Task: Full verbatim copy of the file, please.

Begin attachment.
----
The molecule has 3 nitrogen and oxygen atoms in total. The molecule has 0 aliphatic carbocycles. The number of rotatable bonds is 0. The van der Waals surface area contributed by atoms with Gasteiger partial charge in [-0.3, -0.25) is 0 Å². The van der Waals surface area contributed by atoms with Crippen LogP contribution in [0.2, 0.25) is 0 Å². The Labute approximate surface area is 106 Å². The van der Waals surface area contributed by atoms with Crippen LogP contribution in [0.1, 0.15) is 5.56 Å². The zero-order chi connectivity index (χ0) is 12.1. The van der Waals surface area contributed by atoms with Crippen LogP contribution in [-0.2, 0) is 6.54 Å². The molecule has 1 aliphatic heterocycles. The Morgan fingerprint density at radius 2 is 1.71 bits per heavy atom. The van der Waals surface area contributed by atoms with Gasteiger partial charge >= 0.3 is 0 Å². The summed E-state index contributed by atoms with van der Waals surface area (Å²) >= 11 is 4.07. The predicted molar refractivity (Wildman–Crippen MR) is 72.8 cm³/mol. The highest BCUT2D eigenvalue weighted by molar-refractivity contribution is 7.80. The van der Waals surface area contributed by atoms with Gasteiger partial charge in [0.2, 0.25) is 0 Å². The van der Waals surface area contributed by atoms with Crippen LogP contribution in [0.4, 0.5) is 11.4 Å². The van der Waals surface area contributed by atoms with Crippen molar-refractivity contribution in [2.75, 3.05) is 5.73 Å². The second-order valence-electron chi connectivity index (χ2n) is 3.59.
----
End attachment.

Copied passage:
The molecule has 3 nitrogen and oxygen atoms in total. The molecule has 0 aliphatic carbocycles. The number of rotatable bonds is 0. The van der Waals surface area contributed by atoms with Gasteiger partial charge in [-0.3, -0.25) is 0 Å². The van der Waals surface area contributed by atoms with Crippen LogP contribution in [0.2, 0.25) is 0 Å². The Labute approximate surface area is 106 Å². The van der Waals surface area contributed by atoms with Crippen LogP contribution in [0.1, 0.15) is 5.56 Å². The zero-order chi connectivity index (χ0) is 12.1. The van der Waals surface area contributed by atoms with Crippen LogP contribution in [-0.2, 0) is 6.54 Å². The molecule has 1 aliphatic heterocycles. The Morgan fingerprint density at radius 2 is 1.71 bits per heavy atom. The van der Waals surface area contributed by atoms with Gasteiger partial charge >= 0.3 is 0 Å². The summed E-state index contributed by atoms with van der Waals surface area (Å²) >= 11 is 4.07. The predicted molar refractivity (Wildman–Crippen MR) is 72.8 cm³/mol. The highest BCUT2D eigenvalue weighted by molar-refractivity contribution is 7.80. The van der Waals surface area contributed by atoms with Gasteiger partial charge in [0.2, 0.25) is 0 Å². The van der Waals surface area contributed by atoms with Crippen LogP contribution in [0.4, 0.5) is 11.4 Å². The van der Waals surface area contributed by atoms with Crippen molar-refractivity contribution in [2.75, 3.05) is 5.73 Å². The second-order valence-electron chi connectivity index (χ2n) is 3.59.